your IPM plan. If you do not use pesticides, your plan should highlight
this circumstance. Indoors, the law permits only certain pesticides such
Outdoors, your IPM plan must identify
the product names and Environmental Protection Agency (EPA) numbers of
those chemical pesticides you anticipate to use. This includes any potential
emergency situation for example stinging insects. You can consult with
your pest control contractor to assist you in listing the products that
might be used.
8). School Non-Chemical Options-Your IPM plan should discuss those methods
and practices that do not require the use of chemical pesticides such
as Pest Proofing, Sanitation/Housekeeping, Trapping, and Light Management.
These methods are long-term remedies to pest problems and ultimately prevent
Example: Vacuuming can be an important
part of a sanitation program removing food debris that pests may feed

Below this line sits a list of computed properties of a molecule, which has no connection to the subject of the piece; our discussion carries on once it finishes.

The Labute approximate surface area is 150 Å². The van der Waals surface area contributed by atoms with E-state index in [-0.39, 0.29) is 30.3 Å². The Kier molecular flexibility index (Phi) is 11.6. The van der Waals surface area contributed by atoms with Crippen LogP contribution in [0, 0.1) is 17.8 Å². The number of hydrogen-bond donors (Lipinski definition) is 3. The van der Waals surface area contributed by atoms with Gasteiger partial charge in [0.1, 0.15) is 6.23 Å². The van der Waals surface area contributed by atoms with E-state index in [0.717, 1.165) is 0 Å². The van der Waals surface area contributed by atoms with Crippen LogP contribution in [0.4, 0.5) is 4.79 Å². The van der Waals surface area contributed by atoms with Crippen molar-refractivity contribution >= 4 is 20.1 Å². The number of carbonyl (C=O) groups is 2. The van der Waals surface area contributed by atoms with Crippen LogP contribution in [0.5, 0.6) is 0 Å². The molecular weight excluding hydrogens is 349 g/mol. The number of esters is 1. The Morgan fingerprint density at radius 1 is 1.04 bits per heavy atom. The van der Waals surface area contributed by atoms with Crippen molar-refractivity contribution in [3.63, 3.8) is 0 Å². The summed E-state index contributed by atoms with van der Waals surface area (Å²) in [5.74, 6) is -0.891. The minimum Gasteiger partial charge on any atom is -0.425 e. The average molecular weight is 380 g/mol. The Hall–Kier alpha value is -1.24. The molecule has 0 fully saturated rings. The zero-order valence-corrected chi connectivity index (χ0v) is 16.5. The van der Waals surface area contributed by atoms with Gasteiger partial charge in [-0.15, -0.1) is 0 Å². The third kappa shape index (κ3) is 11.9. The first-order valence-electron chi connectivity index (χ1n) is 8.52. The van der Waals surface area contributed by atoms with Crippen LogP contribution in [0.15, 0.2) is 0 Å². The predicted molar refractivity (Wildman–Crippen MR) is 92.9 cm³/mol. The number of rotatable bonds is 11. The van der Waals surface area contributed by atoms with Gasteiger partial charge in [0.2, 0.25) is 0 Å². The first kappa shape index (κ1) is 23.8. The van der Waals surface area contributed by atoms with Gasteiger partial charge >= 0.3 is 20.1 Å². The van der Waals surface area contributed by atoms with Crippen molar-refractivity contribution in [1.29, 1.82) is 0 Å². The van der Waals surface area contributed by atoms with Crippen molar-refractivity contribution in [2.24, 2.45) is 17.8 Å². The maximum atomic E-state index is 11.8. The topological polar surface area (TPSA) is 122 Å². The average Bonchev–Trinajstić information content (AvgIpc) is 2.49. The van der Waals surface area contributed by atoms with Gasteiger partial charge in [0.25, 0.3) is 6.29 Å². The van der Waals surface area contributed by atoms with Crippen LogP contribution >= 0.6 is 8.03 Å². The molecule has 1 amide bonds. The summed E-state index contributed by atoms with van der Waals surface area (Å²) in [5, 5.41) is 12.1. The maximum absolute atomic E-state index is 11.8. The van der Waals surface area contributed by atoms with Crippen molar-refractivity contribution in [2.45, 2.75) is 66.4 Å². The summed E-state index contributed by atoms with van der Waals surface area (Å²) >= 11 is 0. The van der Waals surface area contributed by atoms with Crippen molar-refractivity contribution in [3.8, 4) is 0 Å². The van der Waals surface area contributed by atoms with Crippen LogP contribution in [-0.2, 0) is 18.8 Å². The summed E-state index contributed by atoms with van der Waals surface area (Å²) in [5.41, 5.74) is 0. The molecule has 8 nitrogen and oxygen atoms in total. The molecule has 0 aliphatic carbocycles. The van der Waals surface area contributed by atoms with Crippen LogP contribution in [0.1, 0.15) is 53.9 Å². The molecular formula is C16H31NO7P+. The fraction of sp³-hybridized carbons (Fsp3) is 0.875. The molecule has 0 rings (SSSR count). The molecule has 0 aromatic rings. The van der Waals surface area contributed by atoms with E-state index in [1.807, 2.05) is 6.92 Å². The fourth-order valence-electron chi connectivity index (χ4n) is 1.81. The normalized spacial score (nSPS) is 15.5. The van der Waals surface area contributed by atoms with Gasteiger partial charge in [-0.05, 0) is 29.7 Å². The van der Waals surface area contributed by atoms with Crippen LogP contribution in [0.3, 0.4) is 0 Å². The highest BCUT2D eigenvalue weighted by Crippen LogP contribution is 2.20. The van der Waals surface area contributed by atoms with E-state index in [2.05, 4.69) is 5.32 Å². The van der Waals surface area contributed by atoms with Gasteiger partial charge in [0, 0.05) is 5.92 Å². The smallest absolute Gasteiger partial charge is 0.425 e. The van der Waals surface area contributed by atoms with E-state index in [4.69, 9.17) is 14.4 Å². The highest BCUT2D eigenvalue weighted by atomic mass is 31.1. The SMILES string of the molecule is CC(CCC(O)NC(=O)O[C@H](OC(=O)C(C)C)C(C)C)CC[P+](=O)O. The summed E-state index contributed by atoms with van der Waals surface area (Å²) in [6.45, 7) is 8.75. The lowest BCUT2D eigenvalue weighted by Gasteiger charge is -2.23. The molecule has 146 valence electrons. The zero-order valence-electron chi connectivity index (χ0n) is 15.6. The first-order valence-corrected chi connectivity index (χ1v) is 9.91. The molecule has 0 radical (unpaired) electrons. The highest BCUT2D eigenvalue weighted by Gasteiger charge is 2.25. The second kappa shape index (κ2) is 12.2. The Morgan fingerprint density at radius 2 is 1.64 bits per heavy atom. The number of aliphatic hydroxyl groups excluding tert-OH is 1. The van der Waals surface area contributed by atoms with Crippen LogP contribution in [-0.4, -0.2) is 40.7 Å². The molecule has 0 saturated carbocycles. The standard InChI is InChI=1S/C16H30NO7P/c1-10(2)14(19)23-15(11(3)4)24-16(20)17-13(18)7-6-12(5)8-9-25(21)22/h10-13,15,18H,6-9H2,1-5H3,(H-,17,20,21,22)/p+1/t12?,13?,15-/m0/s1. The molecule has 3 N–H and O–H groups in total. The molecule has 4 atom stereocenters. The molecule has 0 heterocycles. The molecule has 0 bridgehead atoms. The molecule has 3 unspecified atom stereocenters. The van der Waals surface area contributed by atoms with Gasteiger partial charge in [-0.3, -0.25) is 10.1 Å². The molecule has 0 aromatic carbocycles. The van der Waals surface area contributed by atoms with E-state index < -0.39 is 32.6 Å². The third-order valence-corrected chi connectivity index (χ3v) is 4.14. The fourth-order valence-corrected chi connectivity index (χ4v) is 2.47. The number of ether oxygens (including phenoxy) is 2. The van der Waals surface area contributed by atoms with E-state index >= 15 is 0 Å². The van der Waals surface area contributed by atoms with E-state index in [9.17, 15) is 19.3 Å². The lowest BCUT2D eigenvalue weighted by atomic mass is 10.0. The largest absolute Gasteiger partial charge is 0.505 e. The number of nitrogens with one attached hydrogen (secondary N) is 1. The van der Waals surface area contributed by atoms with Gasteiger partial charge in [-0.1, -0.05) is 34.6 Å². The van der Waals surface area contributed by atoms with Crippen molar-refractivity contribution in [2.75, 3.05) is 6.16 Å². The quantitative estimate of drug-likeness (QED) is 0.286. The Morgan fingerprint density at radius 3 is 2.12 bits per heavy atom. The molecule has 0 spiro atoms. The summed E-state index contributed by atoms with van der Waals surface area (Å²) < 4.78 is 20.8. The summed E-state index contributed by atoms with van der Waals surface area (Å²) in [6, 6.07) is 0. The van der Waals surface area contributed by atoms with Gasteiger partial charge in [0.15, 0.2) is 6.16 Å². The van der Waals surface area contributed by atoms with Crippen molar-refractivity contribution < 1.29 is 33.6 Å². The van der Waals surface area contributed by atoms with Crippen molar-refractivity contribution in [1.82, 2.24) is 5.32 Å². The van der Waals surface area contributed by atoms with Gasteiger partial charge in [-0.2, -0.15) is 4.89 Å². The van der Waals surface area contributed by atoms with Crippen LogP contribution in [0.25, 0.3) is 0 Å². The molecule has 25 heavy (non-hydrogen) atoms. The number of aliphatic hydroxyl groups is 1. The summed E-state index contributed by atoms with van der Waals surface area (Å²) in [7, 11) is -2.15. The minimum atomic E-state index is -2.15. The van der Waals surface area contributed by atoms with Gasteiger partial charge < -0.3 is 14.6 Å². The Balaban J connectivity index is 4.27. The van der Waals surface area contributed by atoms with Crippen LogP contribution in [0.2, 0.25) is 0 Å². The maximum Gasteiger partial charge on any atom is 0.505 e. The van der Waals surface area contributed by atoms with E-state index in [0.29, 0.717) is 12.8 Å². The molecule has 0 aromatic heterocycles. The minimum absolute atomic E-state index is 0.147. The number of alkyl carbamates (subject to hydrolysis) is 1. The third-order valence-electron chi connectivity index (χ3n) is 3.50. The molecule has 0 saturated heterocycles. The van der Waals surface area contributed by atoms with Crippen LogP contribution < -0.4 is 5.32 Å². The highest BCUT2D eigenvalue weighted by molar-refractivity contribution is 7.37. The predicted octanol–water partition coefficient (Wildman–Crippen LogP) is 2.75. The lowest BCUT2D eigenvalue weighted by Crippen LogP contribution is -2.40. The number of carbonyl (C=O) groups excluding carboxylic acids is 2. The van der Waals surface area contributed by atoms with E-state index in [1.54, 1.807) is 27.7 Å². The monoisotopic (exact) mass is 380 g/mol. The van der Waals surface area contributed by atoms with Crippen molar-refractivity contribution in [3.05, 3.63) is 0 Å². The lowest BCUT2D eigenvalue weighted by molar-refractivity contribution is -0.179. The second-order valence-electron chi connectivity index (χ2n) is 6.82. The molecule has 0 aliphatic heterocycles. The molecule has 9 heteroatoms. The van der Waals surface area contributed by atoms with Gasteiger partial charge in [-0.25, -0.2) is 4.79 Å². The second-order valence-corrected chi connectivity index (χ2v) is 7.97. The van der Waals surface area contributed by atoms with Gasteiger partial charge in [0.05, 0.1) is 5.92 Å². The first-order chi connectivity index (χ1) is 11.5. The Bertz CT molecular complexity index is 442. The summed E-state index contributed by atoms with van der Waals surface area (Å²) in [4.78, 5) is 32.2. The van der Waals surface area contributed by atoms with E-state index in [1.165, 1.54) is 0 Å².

on. Also, it is a physical control that meets the objective of removing
pests such as spiders or vagrant flies in sensitive areas such as classrooms
or kitchens. Another example, might be installing a door sweep to exclude
pests from certain areas such as a storage area. Finally, caulking and
sealing of cracks and opening around pipes and utility wires can help
exclude ants and roaches.
9). School IPM Program Evaluation-Your IPM plan should be a dynamic and
working document. It should be evaluated on an on-going basis such as
every three months or at least once a year. Is the IPM program working?
What changes are needed if necessary? Your IPM plan will change over time
as pest management performance fails or succeeds. It may also change as
the result of new chemical pesticides and pest control technologies that
are introduced to the marketplace. When an IPM plan does change, the entire
plan must be resubmitted.
10). School Record keeping and IPM
Plan Location*-Keeping good records such as pesticide use, service reports,
logbook, posting and notification, emergency waivers etc and maps (especially
for outdoor chemical uses) in a central location on site is essential
to make available when requested.